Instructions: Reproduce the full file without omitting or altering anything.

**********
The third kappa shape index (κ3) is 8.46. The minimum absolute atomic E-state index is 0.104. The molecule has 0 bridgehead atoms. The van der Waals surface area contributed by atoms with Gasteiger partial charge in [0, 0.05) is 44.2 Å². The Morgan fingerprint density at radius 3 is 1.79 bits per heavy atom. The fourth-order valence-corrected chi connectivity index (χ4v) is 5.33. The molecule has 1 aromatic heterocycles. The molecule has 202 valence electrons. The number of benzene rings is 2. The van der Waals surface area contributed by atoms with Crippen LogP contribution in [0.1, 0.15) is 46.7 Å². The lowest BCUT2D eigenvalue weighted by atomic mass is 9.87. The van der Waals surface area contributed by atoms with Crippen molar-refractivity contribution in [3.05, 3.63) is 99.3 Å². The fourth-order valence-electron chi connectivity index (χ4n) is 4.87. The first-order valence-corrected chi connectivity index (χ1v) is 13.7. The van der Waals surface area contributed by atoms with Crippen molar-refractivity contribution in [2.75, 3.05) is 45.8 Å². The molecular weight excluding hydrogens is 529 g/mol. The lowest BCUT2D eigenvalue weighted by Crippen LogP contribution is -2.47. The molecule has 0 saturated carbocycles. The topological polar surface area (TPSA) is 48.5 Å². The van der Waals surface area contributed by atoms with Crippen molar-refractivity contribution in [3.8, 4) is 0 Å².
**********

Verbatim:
The third kappa shape index (κ3) is 8.46. The minimum absolute atomic E-state index is 0.104. The molecule has 0 bridgehead atoms. The van der Waals surface area contributed by atoms with Gasteiger partial charge in [0, 0.05) is 44.2 Å². The Morgan fingerprint density at radius 3 is 1.79 bits per heavy atom. The fourth-order valence-corrected chi connectivity index (χ4v) is 5.33. The molecule has 1 aromatic heterocycles. The molecule has 202 valence electrons. The number of benzene rings is 2. The van der Waals surface area contributed by atoms with Crippen LogP contribution in [0.1, 0.15) is 46.7 Å². The lowest BCUT2D eigenvalue weighted by atomic mass is 9.87. The van der Waals surface area contributed by atoms with Crippen molar-refractivity contribution in [3.05, 3.63) is 99.3 Å². The fourth-order valence-electron chi connectivity index (χ4n) is 4.87. The first-order valence-corrected chi connectivity index (χ1v) is 13.7. The van der Waals surface area contributed by atoms with Crippen molar-refractivity contribution in [2.75, 3.05) is 45.8 Å². The molecular weight excluding hydrogens is 529 g/mol. The lowest BCUT2D eigenvalue weighted by Crippen LogP contribution is -2.47. The molecule has 0 saturated carbocycles. The topological polar surface area (TPSA) is 48.5 Å². The van der Waals surface area contributed by atoms with Crippen molar-refractivity contribution in [3.8, 4) is 0 Å².